Friday, July 26, 2013

Mica Notch Mine

Other Names: Virgin Mountain chrysoberyl Mine , Mica Notch deposits and Leavitt claims

Commodities: mica and beryllium

Location: Township 15 S, Range 71 East, Section 17,18

History: Earliest work was done for mica in about 1900; some beryllium ore was produced in 1935.

Geology: Muscovite mica occurs in pegmatite dikes associated with chrysoberyl, beryle, garnet, magnetite, and tourmaline. The dikes cut Precambrian garnet-mica schist; gneiss foliation trends northeast and dips southeast. The mica occurs in books up to several inches thick and g to 8 inches square. Specks of foreign material are present and it is not cleavable in large sheets.

I found the picture below in a mining journal in the Nevada Bureau of Mines and Geology. I tried to take the next picture from the same spot but I should have gone down the road a little farther. However you can see the change over the years:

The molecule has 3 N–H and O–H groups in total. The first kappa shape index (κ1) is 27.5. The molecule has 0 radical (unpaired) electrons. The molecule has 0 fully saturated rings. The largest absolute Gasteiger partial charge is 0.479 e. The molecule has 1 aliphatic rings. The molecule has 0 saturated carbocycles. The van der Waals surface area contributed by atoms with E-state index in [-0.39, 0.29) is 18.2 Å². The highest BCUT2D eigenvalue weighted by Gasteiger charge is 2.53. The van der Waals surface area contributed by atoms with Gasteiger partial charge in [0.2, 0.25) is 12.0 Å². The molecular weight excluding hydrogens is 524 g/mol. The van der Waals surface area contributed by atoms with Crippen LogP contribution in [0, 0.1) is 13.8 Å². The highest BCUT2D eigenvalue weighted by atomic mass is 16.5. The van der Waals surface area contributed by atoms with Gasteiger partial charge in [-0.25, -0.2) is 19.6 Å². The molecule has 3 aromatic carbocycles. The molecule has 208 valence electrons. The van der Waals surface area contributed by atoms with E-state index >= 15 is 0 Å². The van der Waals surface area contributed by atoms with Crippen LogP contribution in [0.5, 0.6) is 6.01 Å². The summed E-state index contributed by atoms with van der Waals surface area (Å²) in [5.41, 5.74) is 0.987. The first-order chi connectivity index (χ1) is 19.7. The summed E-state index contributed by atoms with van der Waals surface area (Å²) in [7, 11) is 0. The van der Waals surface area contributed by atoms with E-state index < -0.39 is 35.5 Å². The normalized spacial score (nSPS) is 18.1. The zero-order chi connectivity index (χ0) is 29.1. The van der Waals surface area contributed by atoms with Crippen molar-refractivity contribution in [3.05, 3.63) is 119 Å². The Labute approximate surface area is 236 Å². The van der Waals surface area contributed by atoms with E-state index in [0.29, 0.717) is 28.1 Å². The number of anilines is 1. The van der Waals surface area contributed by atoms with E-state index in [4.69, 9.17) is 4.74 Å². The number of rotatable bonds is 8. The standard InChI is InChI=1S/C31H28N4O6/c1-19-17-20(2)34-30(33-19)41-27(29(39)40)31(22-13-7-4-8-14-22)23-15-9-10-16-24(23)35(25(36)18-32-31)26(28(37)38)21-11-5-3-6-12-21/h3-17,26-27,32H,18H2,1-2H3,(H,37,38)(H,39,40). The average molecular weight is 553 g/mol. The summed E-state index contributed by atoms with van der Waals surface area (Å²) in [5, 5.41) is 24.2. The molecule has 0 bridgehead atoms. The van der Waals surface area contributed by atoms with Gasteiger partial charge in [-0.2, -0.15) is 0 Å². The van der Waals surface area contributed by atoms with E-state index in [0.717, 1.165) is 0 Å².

This is what remains of the old mining shack of the Mica Notch Mine. You can can still see some of the old shingles from the roof:

My son and I looking over the remnants of the Mica Notch Mine in Nevada's backcountry:

Some of this information came from Nevada Bureau of Mines and Geology Report 45. Mineral Resources of the Overton 30' x 60' Quadrangle: